Over its long history, the island of Corsica has experienced the inundation of many cultures through successive invasions and occupations by Goths, Vandals, Etruscans, Phoenicians, Punics, Genoese, Romans, and Greeks. Each left its mark in one way or another. Ancient megaliths, twelfth-century Roman churches, fifteenth-century Genoese towers, Roman roads, all these and more can be found in Corsica. 

The best representation of stone "alignments" on Corsica are to be found in Sartene. They are intriguing curiosities of Corsica's ancient societies, though little is known about their history or function. It has been theorized that they served perhaps some religious or processional purpose. 

One of the first fortresses built on Corsica (though now in ruin) is in Tappa, dating back to 1,900 B.C. The sheer history of it, though, makes a visit there worthwhile. Other fortresses dot the landscape, especially near the coastline.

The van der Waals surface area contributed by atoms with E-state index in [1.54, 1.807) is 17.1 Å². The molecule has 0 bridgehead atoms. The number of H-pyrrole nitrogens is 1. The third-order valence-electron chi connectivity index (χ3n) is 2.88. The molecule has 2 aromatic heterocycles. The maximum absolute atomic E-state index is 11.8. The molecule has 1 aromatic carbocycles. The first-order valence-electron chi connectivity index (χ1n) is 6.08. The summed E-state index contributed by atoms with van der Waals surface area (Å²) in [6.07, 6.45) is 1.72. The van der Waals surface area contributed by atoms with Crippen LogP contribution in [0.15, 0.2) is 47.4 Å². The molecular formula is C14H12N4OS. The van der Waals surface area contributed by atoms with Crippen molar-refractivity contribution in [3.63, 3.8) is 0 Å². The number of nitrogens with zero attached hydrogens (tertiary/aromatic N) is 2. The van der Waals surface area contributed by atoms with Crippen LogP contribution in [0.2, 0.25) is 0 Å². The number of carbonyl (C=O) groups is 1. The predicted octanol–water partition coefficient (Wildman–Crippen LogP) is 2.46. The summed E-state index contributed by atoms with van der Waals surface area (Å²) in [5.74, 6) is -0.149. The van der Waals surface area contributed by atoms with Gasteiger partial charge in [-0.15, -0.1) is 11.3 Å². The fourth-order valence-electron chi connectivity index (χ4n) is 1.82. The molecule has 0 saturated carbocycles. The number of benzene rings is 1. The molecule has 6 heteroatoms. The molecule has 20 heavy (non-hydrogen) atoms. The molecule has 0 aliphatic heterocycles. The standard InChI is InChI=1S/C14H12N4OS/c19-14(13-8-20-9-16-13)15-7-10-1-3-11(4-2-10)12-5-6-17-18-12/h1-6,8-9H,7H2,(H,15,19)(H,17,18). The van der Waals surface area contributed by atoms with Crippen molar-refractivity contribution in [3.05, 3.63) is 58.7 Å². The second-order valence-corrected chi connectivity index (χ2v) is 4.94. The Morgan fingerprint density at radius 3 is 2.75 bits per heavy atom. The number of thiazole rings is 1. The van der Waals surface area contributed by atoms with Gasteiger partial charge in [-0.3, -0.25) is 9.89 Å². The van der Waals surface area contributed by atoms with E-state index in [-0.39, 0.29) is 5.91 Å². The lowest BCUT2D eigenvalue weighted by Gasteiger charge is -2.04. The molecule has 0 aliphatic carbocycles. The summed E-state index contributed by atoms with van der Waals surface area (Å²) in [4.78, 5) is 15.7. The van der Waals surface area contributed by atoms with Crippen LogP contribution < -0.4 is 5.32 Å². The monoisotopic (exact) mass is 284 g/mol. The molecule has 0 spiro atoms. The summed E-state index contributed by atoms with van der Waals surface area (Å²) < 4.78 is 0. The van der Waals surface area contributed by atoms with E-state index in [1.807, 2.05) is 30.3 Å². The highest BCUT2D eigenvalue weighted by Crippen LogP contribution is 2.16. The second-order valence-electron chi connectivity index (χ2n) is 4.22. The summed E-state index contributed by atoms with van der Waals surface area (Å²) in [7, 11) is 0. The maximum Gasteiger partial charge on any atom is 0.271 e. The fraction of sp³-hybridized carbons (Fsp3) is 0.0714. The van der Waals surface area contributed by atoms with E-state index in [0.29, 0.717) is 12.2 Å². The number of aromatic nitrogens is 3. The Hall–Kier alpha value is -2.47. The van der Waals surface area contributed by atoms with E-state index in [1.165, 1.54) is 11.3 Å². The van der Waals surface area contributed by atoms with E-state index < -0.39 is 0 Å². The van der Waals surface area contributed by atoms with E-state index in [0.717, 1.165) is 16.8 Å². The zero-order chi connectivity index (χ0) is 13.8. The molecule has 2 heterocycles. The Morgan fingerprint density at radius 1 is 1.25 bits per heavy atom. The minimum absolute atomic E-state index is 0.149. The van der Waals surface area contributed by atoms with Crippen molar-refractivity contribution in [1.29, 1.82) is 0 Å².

By the end of the 6th century, the Roman Catholic Church owned a lot of land in Corsica. This led to the building of churches and smaller chapels. Though many are in ruin today, several still stand. Bell towers, like one in San Giovani de Cabrini, can be found, and are worth visiting. Within the walls of the San Giovani de Cabrini are frescoes dating back to the 1450s.  

Not all the architecture in Corsica is ancient, however. A good example of Corsica's architectural modernity can be found at Universita di Corsica Pascal Paoli, in Corte, so named in honor of the man considered the "father of Corsica." 

Go here for some great photos of Corsican architecture,